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How to Drive Positive Social Impact through your Supply Chain

Small but mighty, B Corp certified Dutch chocolate company Tony's Chocolonely has a unique way of driving positive social impact through its supply chain. Founded in 2005 with eradicating child and slave labor from the cocoa supply chain as its 'raison d'être', Tony Chocolonely proves that no company is too small to drive systemic change successfully.

Harvard Business Review just published an insightful article on how Tony Chocolonely created a purpose driven and profitable supply chain.

The article states that for many commodity products, including cocoa, supply chains are highly fragmented and characterized by negative social & environmental impacts. Fragmentation leads to alienation of actors: they are not interested in each other and lack control beyond their own role in the supply chain. Only firms that are able to prevent or reverse alienation, can create supply chains that produce positive social and environmental impacts. At Tony's Chocolonely they call these types of supply chains 'Resonating Supply Chains'.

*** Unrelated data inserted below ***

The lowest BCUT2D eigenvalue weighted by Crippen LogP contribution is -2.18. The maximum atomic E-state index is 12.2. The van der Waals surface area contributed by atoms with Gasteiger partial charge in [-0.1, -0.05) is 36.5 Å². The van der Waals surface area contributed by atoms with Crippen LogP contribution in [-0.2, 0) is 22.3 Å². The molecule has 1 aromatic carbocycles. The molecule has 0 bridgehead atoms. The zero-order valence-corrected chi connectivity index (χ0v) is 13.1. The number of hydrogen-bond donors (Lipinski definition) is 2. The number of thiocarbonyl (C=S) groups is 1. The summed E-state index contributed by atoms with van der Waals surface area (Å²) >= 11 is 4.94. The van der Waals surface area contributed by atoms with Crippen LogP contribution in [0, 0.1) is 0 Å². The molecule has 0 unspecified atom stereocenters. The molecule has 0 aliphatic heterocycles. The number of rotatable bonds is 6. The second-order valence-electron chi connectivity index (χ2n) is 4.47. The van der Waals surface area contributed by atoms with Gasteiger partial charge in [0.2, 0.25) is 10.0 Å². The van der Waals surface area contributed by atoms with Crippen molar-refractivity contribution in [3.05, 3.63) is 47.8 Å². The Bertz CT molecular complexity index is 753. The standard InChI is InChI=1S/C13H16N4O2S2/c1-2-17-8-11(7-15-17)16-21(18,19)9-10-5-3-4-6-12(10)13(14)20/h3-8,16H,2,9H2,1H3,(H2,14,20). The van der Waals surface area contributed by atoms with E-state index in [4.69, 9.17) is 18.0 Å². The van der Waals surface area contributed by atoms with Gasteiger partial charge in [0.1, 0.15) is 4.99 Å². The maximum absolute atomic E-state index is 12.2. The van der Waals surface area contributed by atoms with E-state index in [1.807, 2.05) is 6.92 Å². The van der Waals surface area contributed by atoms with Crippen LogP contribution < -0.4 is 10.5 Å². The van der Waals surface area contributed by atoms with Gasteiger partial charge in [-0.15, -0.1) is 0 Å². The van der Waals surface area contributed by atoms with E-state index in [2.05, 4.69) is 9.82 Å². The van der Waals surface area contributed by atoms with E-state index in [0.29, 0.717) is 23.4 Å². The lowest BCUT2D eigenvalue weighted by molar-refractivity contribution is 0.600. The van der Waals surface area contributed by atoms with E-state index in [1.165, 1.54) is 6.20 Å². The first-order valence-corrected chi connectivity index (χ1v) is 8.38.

The main takeaways are:

  1. Ensure supply chain actors understand what other actors in the supply chain are doing

  2. Remove anonymity by fostering relationships across and between supply chain actors

  3. Create consensus around responsible business practices and invite others to copy these practices

  4. Share data and examples with all stakeholders to maintain credibility, encourage further collaboration and foster a sense of connectedness to other actors as well as to the shared goal

  5. Collaborate with competitors, suppliers, NGOs and governments to effect systemic change and educate consumers on social and environmental issues in product supply chains.

Tony Chocolonely, now a $130M revenue company that sells its yummy bars in Europe as well as in the US, has taken all of these bold steps and more. For additional detail and how it goes about its continuous quest for further improvement, read its annual impact or FAIR reports here.

Source: Pannekoek, F., Bruegem, T., Van Wassenhove, L.N. (2023, September 11). Harvard Business Review.


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